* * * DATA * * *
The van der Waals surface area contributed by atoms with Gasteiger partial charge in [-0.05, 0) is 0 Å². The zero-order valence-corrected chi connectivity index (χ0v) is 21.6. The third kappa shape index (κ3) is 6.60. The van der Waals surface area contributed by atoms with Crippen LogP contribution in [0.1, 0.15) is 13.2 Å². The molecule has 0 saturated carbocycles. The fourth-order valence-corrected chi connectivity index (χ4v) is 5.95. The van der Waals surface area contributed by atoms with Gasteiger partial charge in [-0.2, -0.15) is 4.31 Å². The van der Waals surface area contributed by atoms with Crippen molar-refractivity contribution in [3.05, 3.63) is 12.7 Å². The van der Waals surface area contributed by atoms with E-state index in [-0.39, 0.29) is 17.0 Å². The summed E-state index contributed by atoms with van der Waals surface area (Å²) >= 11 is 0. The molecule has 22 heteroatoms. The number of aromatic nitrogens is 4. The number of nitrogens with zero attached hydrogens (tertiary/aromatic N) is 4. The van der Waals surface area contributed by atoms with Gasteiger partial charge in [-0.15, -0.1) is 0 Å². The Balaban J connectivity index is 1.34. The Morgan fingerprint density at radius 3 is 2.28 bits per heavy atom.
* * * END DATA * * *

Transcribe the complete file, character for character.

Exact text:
The van der Waals surface area contributed by atoms with Gasteiger partial charge in [-0.05, 0) is 0 Å². The zero-order valence-corrected chi connectivity index (χ0v) is 21.6. The third kappa shape index (κ3) is 6.60. The van der Waals surface area contributed by atoms with Crippen LogP contribution in [0.1, 0.15) is 13.2 Å². The molecule has 0 saturated carbocycles. The fourth-order valence-corrected chi connectivity index (χ4v) is 5.95. The van der Waals surface area contributed by atoms with Gasteiger partial charge in [-0.2, -0.15) is 4.31 Å². The van der Waals surface area contributed by atoms with Crippen molar-refractivity contribution in [3.05, 3.63) is 12.7 Å². The van der Waals surface area contributed by atoms with E-state index in [-0.39, 0.29) is 17.0 Å². The summed E-state index contributed by atoms with van der Waals surface area (Å²) >= 11 is 0. The molecule has 22 heteroatoms. The number of aromatic nitrogens is 4. The number of nitrogens with zero attached hydrogens (tertiary/aromatic N) is 4. The van der Waals surface area contributed by atoms with Gasteiger partial charge in [-0.15, -0.1) is 0 Å². The Balaban J connectivity index is 1.34. The Morgan fingerprint density at radius 3 is 2.28 bits per heavy atom.